There will be gardens open every weekend in May as part of the Open Gardens/Jardins Ouverts season, the scheme which encourages gardeners of all nationalities to open up their gardens big and small to the public, to raise funds for charity.
Visitors buy a €10 annual membership card which gives them access to any of the gardens for one year or pay €5 for a Day Pass which allows access to any of the gardens on the day of purchase.
The Partner Gardens card, which was set up to give Open Garden members free entry to private and prestigious French gardens with the €35 card has been withdrawn due to a poor take up for the scheme.
This is the association’s seventh year. It began when four British gardeners in the Creuse decided to open their gardens to see if they could raise money for charity. In 2018, they were able to donate €25,000 to fifteen charities.
There are now 151 gardens signed up and the scheme is present in 35 departments. The aim this year is to have 200 gardens. 50% are now French owned, and the association is proud it has become a truly Franco-British concept.
This year sees a new President, Karen Roper who takes over from Mick Moat, who has moved to Scotland.
She says that as well as raising money for charity there are wider benefits to be gained from their activities: “We are creating new networks of people across the country interested in gardening and in sharing that passion and conviviality. We want to grow this structure in order to be able to make valuable donations to our chosen charities; but of similar value are the non-monetary social benefits brought about by the opportunities being created for personal participation.
“People are becoming more aware of gardening as an aid to the physical and mental health of people of all ages and we are delighted to be able to contribute to and encourage this aspect of social wellbeing as well as any environmental and economic improvements to society.”
Gardens to visit in May
11, Chemin de la Vierge Noire, Sainte-Maxime, Var; Owner: Gill Clarke; Open May 12 10.30-17.30, May 13 10.30-17.30
Sixteen years ago this small, 1,000m2 garden with a view over the Gulf of St-Tropez, was nothing but a steep, bare, inhospitable slope. Now it is a verdant space, terraced on four levels with a wide selection of Mediterranean plants and others from further afield.
Owner Gill Clarke says she would rather be in her garden than anywhere else. “When we arrived we had no idea how to terrace the garden, which was essential as the slope was so steep. However, we had a great deal of advice from the man who terraced it for us and he did an amazing job, moving great slabs of rocks 1m high and 1.5m long.”
She says growing Mediterranean plants was a new challenge: “We made lots of mistakes. One was going to local garden centres and assuming that if it was for sale in this region it would grow here. But we soon found out that was not the case and many plants do not like the salty sea air we have here.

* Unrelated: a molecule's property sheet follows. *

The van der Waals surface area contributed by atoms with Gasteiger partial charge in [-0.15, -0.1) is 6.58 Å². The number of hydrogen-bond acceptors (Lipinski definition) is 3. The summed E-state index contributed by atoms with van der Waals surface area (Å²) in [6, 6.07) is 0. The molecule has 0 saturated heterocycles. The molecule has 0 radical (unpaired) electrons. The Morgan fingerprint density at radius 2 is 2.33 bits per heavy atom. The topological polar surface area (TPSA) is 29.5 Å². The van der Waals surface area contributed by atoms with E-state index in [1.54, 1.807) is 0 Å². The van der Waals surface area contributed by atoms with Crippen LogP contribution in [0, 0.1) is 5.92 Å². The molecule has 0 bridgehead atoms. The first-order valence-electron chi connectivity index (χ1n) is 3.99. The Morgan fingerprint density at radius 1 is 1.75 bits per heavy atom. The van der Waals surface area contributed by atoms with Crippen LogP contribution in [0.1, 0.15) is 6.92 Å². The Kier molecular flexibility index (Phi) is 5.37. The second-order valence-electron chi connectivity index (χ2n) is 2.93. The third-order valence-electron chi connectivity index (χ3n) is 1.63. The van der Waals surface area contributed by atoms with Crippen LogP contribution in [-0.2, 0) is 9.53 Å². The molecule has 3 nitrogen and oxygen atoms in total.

“We do not have any frosts, so some of the plants I grow are what we would normally regard as houseplants, for example there are Spider Plants everywhere.”
She also has wisteria, bougainvillea, lavender, white broom, a magnificent white Jasmine against a wall, salvias, roses and myrtle, among many others.
In such a climate, she has to water in new plants but tries to ease off as they get established.
Now, all her efforts have paid off and Mrs Clarke has a garden which is full of variety and she hopes opening her garden will encourage others in the area to do the same in the future as there are very few Open Gardens near her at present.
Lauzadie, Pontcirq, Lot; Owners: Sue and John Sargeant; May 5 14.00-18.00
Sue and John Sargeant’s 5,700m2 garden is set in mature woodland with mixed shrub and perennial beds. They moved to the South West of France in 2005, when they both retired. Sue is a passionate gardener, and John has developed a productive vegetable garden and does most of the hard landscaping.
Over the last 13 years, they have had to move mountains of stone, soil, compost, gravel and cow manure to create raised beds for their plants.
Mrs Sargeant says they have learned to love their wheelbarrows and have lost count of how many they have bought over the years. They have bought a greenhouse so that she can raise plants from seed, propagate plants and have a good winter store for tender plants.
They feel their hard work is now coming to fruition and it is time to share their garden with others. Visitors will be given a plan of the garden to guide them round the raised beds with flowers and vegetables, cutting garden, dry gravel garden, mixed shrubs, tropical plants, a large collection of drought tolerant plants, ornamental grasses and she is hoping their 30 or so roses will be in flower as well as their irises and wisteria.
There will be refreshments and plant and seed sales with proceeds going to Open Gardens.
La Core, Saint-Pardoux-d’Arnet, Creuse; Owner: Alain Gribet; Open May 26 10.00-18.00
Alain Gribet bought his house with a three hectare meadow 35 years ago and since then he has transformed the land into a large garden with a perfectly formed geometric maze in yew, a collection of beech and a wilder area near to a small lake.
Throughout there are colourful sculptures of animals decorated in mosaic glass, which he creates and are inspired by his career up to retirement as a vet.
There are several varieties of tree to discover including a collection of maples and around 50 different beech: “These are best seen in spring and early summer when you can really appreciate the range of colours and forms when the leaves are new,” says Mr Gribet. “There is a beautiful three coloured one next to my tiger sculpture.” His five wisteria will be in bloom, with a large, ancient one growing against the house and the rhododendrons too will most likely still be flowering. He says there is a lot to see and a visit will last about an hour.